333: From Canada to the Caribbean to the US: This MD's Journey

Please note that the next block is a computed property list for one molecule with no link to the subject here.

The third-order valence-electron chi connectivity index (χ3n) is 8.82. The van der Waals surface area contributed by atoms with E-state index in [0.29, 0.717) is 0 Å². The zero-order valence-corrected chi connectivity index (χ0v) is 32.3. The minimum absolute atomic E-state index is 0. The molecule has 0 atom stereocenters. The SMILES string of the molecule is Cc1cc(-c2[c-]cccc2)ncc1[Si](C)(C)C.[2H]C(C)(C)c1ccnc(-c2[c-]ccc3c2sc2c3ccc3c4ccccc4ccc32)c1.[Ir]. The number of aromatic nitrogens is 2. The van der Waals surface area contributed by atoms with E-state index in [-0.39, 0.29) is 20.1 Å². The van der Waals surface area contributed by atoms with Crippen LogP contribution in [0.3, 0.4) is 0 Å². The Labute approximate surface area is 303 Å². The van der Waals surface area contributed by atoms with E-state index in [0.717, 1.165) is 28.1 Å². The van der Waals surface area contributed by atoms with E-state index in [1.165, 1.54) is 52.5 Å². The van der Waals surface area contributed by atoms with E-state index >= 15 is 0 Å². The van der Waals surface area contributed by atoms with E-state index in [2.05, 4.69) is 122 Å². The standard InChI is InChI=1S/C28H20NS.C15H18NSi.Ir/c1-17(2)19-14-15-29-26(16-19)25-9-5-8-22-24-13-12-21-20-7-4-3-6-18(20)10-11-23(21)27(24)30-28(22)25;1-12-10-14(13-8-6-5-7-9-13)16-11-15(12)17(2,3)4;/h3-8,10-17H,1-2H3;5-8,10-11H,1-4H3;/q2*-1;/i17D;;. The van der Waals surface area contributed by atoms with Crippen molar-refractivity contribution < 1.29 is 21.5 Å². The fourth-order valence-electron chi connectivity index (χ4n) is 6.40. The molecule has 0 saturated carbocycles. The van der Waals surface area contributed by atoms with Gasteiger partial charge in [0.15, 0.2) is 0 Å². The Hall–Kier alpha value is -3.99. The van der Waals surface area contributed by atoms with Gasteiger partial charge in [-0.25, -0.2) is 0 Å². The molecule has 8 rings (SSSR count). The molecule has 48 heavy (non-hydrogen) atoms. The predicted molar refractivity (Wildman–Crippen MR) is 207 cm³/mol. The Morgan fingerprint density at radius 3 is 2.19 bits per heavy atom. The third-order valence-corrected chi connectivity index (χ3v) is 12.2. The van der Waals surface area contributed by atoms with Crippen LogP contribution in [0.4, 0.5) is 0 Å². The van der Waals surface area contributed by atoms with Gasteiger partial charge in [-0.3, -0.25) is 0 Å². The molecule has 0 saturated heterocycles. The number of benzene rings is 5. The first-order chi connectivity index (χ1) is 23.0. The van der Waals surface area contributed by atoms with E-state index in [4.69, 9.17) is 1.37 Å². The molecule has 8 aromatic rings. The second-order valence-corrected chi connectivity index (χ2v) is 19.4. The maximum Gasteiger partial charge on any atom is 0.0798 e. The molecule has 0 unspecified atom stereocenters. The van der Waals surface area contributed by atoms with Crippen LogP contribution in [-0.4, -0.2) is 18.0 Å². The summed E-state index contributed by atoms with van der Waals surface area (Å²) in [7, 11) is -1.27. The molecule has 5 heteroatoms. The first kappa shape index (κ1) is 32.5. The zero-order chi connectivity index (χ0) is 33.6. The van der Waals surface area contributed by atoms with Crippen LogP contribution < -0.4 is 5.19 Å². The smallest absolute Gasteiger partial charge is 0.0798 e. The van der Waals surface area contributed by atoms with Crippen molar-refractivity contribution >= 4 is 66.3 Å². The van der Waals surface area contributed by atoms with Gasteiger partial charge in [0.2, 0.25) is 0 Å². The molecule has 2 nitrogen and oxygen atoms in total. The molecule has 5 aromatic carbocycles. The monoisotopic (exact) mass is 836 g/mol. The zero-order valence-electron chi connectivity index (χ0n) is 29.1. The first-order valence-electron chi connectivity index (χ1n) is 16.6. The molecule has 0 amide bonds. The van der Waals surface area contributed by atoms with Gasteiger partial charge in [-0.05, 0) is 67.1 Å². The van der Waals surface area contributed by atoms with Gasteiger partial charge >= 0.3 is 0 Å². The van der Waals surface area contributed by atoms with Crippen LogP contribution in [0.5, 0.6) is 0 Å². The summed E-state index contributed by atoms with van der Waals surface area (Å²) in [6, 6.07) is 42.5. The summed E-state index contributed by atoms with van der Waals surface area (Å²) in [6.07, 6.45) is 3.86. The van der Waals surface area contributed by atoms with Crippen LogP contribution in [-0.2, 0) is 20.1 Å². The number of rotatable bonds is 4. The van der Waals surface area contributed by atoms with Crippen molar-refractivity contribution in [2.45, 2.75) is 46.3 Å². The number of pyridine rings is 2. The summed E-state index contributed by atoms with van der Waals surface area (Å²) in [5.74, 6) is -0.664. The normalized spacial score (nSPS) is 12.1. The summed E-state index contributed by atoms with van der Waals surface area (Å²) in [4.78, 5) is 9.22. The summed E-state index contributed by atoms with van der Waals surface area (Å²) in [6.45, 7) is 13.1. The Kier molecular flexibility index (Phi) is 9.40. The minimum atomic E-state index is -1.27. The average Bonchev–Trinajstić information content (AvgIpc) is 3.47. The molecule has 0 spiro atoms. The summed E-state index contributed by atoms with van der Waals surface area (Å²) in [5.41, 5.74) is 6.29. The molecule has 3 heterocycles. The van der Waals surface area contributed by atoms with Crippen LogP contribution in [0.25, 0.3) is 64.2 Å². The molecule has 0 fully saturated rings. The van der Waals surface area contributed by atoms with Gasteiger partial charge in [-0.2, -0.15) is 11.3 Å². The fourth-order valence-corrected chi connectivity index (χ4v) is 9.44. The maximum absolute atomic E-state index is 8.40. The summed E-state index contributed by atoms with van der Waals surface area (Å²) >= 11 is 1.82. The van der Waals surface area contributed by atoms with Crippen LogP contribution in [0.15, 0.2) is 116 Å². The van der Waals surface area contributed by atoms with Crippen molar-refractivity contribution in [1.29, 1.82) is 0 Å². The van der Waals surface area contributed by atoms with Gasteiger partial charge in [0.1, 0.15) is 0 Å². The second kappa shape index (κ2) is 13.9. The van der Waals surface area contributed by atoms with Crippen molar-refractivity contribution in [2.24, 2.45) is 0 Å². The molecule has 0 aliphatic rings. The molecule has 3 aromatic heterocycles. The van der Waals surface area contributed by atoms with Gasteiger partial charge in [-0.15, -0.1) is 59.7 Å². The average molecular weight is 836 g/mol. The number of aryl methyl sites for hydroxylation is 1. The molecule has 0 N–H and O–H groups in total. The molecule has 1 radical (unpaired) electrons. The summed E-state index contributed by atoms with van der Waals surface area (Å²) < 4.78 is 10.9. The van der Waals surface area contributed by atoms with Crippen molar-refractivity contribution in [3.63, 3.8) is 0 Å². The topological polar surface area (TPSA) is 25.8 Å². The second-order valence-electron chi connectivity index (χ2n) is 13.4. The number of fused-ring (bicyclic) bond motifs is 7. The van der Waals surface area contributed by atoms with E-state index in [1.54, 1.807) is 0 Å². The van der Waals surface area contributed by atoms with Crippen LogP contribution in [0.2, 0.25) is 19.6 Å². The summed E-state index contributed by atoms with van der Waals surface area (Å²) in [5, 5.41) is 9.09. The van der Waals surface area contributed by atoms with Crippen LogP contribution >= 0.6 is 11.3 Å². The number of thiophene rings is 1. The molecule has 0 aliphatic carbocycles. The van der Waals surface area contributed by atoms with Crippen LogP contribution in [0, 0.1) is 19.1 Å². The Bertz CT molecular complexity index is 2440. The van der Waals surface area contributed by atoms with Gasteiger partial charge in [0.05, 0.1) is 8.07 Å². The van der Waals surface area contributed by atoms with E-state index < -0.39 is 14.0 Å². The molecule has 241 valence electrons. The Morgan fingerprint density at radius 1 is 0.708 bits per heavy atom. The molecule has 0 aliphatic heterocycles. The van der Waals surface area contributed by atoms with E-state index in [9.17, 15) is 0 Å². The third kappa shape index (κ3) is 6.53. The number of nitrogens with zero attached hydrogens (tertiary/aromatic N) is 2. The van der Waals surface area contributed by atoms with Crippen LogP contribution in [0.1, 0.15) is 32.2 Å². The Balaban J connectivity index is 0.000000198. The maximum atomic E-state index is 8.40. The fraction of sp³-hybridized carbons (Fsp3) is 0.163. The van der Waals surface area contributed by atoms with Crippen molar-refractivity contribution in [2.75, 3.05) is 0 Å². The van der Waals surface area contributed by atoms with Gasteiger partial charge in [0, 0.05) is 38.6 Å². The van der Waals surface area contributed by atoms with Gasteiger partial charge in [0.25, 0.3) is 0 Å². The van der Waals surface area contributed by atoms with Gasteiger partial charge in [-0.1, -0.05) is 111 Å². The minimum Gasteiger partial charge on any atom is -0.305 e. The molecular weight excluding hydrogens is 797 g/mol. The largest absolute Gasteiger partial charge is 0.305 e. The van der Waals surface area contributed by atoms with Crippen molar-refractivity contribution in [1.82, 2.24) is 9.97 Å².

Session 333 Emma is Canadian, played D1 basketball in the U.S., and then went to Ross in the Caribbean for medical school. She is now starting her residency in the U.S. She takes us through her journey and shares helpful tips for Canadian students. I found Emma on Instagram with her handle @d1todr. A lot of you are probably thinking about going to the Caribbean. Emma did poorly on the MCAT but did well in the Caribbean. She even matched at a very prestigious residency program in the states. [02:25] Interest in Becoming a Physician Emma went back to medical school at 27. But her interest actually stemmed from her sister having been diagnosed with both rheumatoid arthritis and Grave’s disease. They were on a vacation in Florida and her pills for her rheumatoid arthritis interacted with medication for Grave’s disease. She got so stiff that they had to bring her to the hospital. At that point, she wanted to know why that happened. This was that little seed that got planted onto her at 17. So she took the undergrad courses as premed, majoring in Biology. She was playing D1 basketball at that time and she was told that it wasn’t going to be possible to do both basketball and the necessary science courses. Everyone basically said she wasn’t going to make it. “When the ball stops bouncing one day, what do I have to show for it? I wanted a degree that I was proud of and that I wanted… I fought every single day to do my degree.” [06:03] Shadowing in Canada Volunteering was initially challenging for her during undergrad. So she went to Canada after undergrad and took some years to shadow at a local hospital as well as some volunteering. Especially in Canada, finding some shadowing opportunities can be very, very hard. What she found very effective was to volunteer first. She volunteered at a Queen’s University’s affiliate school in Ontario. So she volunteered at the health program at the hospital’s elder care program, where she was doing physical therapy exercises with elderly patients. Volunteering allows you to meet doctors that come in and that’s when you can make those connections. “Make sure you do volunteering and make those connections first and then the shadowing will happen after.” [08:44] From U.S. to Canada to the Caribbean Emma graduated with honors with a 3.7. She was the first of the players to graduate with a science degree. It was a nice feeling for her to be able to pass on stage and nod at her coaches, letting them know that she did it! However, she knew that applying back home in Canada was going to be tough. Although she did her undergrad in the U.S., she always knew she wanted to go to medical school in Canada with the dream to be an Olympic sports doctor. So she applied for two application cycles but both were unsuccessful. She got tired of waiting so she ultimately looked at the Caribbean route as she didn’t get any interview. The Canadian application is very similar to the application in the U.S., but still it’s different. There’s no rolling admissions in Canada and no application services outside of Ontario. There are six medical schools in Ontario that’s why an application service helps – all six of which are part of the application service. Emma applied everywhere. Out of 17 medical schools in Canada, four are in French. So you’re now only left with 13 options if you’re an English speaker and this just limits you incredibly. And there’s no point applying to those unless you’re a fluent French speaker. [12:43] Canadian and CARS One of the things that always comes up in the Premed Hangout Group is a student getting a 517 and having to take it. They forgot to mention they’re Canadian and their CARS score is only 127. A lot of the programs in Canada only take a certain part of the MCAT. For instance, McMaster University only takes the Verbal and Saskatchewan only takes Biology. So it’s tough to study for these exams since the overall grade doesn’t matter. A lot of the Canadian medical schools don’t even take the MCAT. But there are other parts of the application that you need to consider. As with McMaster, you have to make sure you do well on CASPer. “The MCAT in the U.S. is what separates great and good students...it’s tough because there are less chances to prove that you’re worthy of it and that’s what’s really hurting in Canada.” [15:15] Getting Rejected the First Time and the Feedback Process The first time Emma applied, she already had volunteering done and the other extracurriculars. Thinking she had good leverage, she applied broadly and mass provincially but she didn’t get anything. She blames this on her poor MCAT score at 17 – which is really bad. She basically took it three times, and 19 was her highest. So what went wrong? She was doing great during undergrad. And she couldn’t really pinpoint what she’s done wrong. She admits she didn’t really know how to study until she got to medical school. She did do an MCAT prep course to keep her on track. “I didn’t really fully get the grasp of how to study, how to get this information in my brain. I just wasn’t a good standardized test taker.” During her first attempt, her mindset was that she was doing good in undergrad so the MCAT should be fine. But she didn’t pass. So she took a course before her third attempt and still only improved by two points. But then again, a lot of Canadian schools don’t look at the MCAT at all. So removing this factor from her application, she really couldn’t figure out what else could she have done better. [19:00] Applying to U.S. Medical Schools and the Caribbean Interestingly, Emma didn’t consider applying to U.S. medical schools. She heard of Ross though and wasn’t sure about the DO route either until she met a couple of DOs. Instead, she did apply to Ireland, Australia, and the Caribbean. There are so much horrible things to be found on the internet about Caribbean schools and Emma highly suggests to not read them at all. This paved the way for her to start her blog and her social media presence to tell people that they can do it. “If you want to be well-informed, just stop reading them. They’re filled with crazy stats. They’re filled with people that are just too afraid to make the huge jump themselves. So they put a huge stigma on it.” So she ended up applying to Ross. She listened to the seminars and she just loved it. She encourages students to go to seminars since this is a way for you to meet people. You get to meet several alumni and ask them specific questions. When Emma applied four years ago, there was no real student’s perspective on the Caribbean route. That’s why she ended up starting a blog to answer questions each week. [21:53] Fighting Against Nature and the Attrition Rate During her time in medical school, the Caribbean was hit by hurricanes two times. Emma describes it as being tough. However, the really good thing about it is you have no distractions. You’re secluded and away from family and friends. Emma gets asked a lot about the attrition rate. And she believes it’s not that high. There were 200 people in May 2015 when she started, and 180 in their class got off the island at the same time she did. The people who failed are the people who were there for family pressures. They think they’re just there to party and they have the money so they do it anyway. They’re also those people who aren’t sure if medical school is right for them. The attrition rate is high because of the people that don’t want to be there. “If you want to do medical school and you’re not here because of family pressures, you’re not here just because you have money, you will pass and you will be fine.” Ross is one of the most prestigious schools in the Caribbean, Emma explains that the attrition rate is relatively high compared to the U.S. and Canadian medical schools. But look at who are the people failing. And even based on personal experience, Emma says she would already know who are the people who aren’t going to make it, even on the first day. So you just have to focus on yourself. There are people who are not taking it seriously and those are the people who fail. [24:55] Finances and Loans For Canadians who study abroad, you have to get a bank loan. Ross costs $24,000 (USD) every four months. Emma points out how the conversion rate is eating up the loan. Every time she paid her tuition, she’d lose $10,000. So it’s expensive. Their provincial loan, OSAP gives a maximum of $10,000 a year. It’s enough to pay your necessities. So you may have to get a bank loan. Examples are CIBC, TD, and RBC are the best three that she’s aware of. “The conversion rate is what eats up your loan.” The loans would usually give you a six-month grace period, enough time for you to get on your feet, grab a couple of paychecks, and then you get to decide how much you pay back. You can decide how much you want to put up towards the capital and how much towards the interest. The great thing about Canadian loans is that it’s only 2.3%. So the interest is not that bad. [28:20] Rotations in Canada Your third year of medical school is going to be at one hospital in the U.S. and fourth year, you can do as many electives as you want in Canada. They have 9 electives – each is composed of four weeks so it’s a total of 36 weeks. You can stay there for as long as you want. The sad part is that the fourth year electives for the IMGs (International Medical Graduates) is done through a lottery system. So you don’t really know if you’re going to get it or not. And if you don’t get any in Canada, then you can still find some in the states. The second time Emma was rejected in her application to Canadian school, she knew she wasn’t going to go back to Canada. She believes that if they’re not going to want her as a medical student, then they’re not going to want her as a physician. So as soon as she got into Ross, she knew she wanted to become a sports med doc in the states. And this has been her path since so she did her electives in the states. [30:05] Picking Her Electives During her fourth year, they were given a list of programs where they could choose to do their electives at. The IMF or the Internal Medicine Foundations is an 8-week course before you start your clinical rotations. At the start of IMF, Ross gave them a list of potentially starting clinical rotations at that time. Part of her thought process in choosing was to go to a state where her husband could also teach. So she had Chicago, New York, California, and Atlanta. He couldn’t teach in New York. They didn’t want to live in California and they didn’t want to live in Chicago, being sick of the cold. So she ultimately chose Atlanta, specifically Emery, which is an amazing sports med institution. She did two electives during her fourth year and she was just in love with it. [32:00] Matching at a Prestigious School Emma explains that what got her to Emery was really hard work during third and fourth year. She tried to meet as many people as possible. She also went to a sports medicine conference in Kansas City, which she highly recommends students should do. In fact, most of her interviews was about the conference. She was very active in their community. She would find out where Emery didactics were and she would show up. She also met the Associate Director of Sports Medicine Fellowship at Emery, who came to be her mentor in the past couple of years. She asked if she could do an elective with him and he was okay with it. So attending that conference gave her that connection. He also helped her get a Sub-I and he rooted for her. The interview went well and the rest was just history. Emma is basically a perfect example of a student where it’s all about who you are as a person, not where you went to medical school. You just have to show yourself and be yourself. Go to conferences. Show your interest and involvement. Show your dedication. Put in the work and effort. She had gone to a Caribbean school but she didn’t let that limit her. More importantly, her attitude was how she really got through. She just didn’t take no for an answer. “It’s all about who you are as a person, not where you went to medical school.” [36:15] Caribbean as First Choice? Emma wouldn’t recommend students to apply to the Caribbean right out of the gate. It took her two application cycles before she went to Ross. Instead, try in your home country. Try more than once if you want. Emma thinks she could have applied to Ross right after her first application. That said, there were students who went directly from college to Ross and they loved it. So it basically depends on where you are in your life and if you’ve tried back home. “Definitely try back home and look for the Caribbean second.” [37:33] Overcoming the Stigma The only instance where Emma said she experience this was with these certain surgery attending physicians who were traditional. She feels that the stigma comes from the online forum. Because of this, it’s been her mission to create a safe haven on the internet for Caribbean grads and alumni. There were a couple of states where the programs didn’t look favorably at Caribbean students. That’s okay.  There are also those programs that are IMG friendly. [40:00] Practicing in Canada If you did your residency in the states and you want to practice in Canada, Emma explains that it’s specific to the residency program. For family medicine, it’s a 2-year training in Canada and three years in the states. In this case, you’re actually “over” trained which is good. You don’t have to do anything else. Internal medicine is four years in Canada and three years in the states, you’d actually have to do one extra year of training. Or you could do a year in fellowship and cross back over. If you want to do residency in Canada, you have to take four extra exams on top of your U.S. boards. [41:50] Figuring Out How to Study Ross offers the Medical Education Readiness Program (MERP) where they look at which areas a student need more prep on. The program basically ran for 15 weeks and Emma was glad she found her learning style. She realized she loves studying alone and just studying for herself. So she just learned to listen to lectures by herself and do things by herself. “Find your study style early and stick to it.” [44:26] Is the Caribbean Doable? Emma says it is! It’s about who you are as a person. Put in the hard work and it’s definitely doable. Don’t worry about the name of the institution. Again, it’s about who you are as a person. Links: PMY Session 303: How Can I Prepare for the CASPer? Emma on Instagram @d1todr Checkout Emma’s YouTube Channel OSAP